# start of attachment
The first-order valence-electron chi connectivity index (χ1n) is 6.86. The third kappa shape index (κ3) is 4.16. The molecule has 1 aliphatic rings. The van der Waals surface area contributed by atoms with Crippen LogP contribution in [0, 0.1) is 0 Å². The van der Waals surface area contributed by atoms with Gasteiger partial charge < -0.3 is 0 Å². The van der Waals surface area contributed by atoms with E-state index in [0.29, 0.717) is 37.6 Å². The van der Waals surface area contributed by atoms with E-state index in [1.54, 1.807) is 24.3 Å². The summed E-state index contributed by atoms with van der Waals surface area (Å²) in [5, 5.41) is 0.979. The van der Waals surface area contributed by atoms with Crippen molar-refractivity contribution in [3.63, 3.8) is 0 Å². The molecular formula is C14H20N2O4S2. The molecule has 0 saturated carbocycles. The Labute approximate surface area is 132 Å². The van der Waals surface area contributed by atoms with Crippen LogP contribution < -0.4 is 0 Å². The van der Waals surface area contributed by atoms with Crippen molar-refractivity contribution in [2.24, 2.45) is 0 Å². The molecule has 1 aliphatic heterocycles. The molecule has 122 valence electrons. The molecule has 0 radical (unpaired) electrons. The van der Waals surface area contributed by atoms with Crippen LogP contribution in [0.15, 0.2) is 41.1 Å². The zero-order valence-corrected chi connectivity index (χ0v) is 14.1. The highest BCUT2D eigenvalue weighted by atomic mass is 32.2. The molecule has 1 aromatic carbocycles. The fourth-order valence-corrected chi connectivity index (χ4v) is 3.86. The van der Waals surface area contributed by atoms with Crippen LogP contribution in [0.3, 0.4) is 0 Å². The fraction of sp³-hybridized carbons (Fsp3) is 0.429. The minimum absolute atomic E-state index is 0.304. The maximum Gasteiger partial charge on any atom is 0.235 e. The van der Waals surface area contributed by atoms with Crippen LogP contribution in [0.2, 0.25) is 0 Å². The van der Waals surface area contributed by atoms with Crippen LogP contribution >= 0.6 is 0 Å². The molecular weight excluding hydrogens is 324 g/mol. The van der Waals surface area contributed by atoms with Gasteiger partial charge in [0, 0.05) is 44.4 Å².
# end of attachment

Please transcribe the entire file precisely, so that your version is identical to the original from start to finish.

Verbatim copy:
The first-order valence-electron chi connectivity index (χ1n) is 6.86. The third kappa shape index (κ3) is 4.16. The molecule has 1 aliphatic rings. The van der Waals surface area contributed by atoms with Crippen LogP contribution in [0, 0.1) is 0 Å². The van der Waals surface area contributed by atoms with Gasteiger partial charge < -0.3 is 0 Å². The van der Waals surface area contributed by atoms with E-state index in [0.29, 0.717) is 37.6 Å². The van der Waals surface area contributed by atoms with E-state index in [1.54, 1.807) is 24.3 Å². The summed E-state index contributed by atoms with van der Waals surface area (Å²) in [5, 5.41) is 0.979. The van der Waals surface area contributed by atoms with Crippen molar-refractivity contribution in [3.63, 3.8) is 0 Å². The molecular formula is C14H20N2O4S2. The molecule has 0 saturated carbocycles. The Labute approximate surface area is 132 Å². The van der Waals surface area contributed by atoms with Crippen LogP contribution < -0.4 is 0 Å². The van der Waals surface area contributed by atoms with Crippen molar-refractivity contribution in [2.24, 2.45) is 0 Å². The molecule has 1 aliphatic heterocycles. The molecule has 122 valence electrons. The molecule has 0 radical (unpaired) electrons. The van der Waals surface area contributed by atoms with Crippen LogP contribution in [0.15, 0.2) is 41.1 Å². The zero-order valence-corrected chi connectivity index (χ0v) is 14.1. The highest BCUT2D eigenvalue weighted by atomic mass is 32.2. The molecule has 1 aromatic carbocycles. The fourth-order valence-corrected chi connectivity index (χ4v) is 3.86. The van der Waals surface area contributed by atoms with Crippen LogP contribution in [0.3, 0.4) is 0 Å². The fraction of sp³-hybridized carbons (Fsp3) is 0.429. The minimum absolute atomic E-state index is 0.304. The maximum Gasteiger partial charge on any atom is 0.235 e. The van der Waals surface area contributed by atoms with Crippen LogP contribution in [0.2, 0.25) is 0 Å². The van der Waals surface area contributed by atoms with Crippen LogP contribution >= 0.6 is 0 Å². The molecular weight excluding hydrogens is 324 g/mol. The van der Waals surface area contributed by atoms with Gasteiger partial charge in [0, 0.05) is 44.4 Å².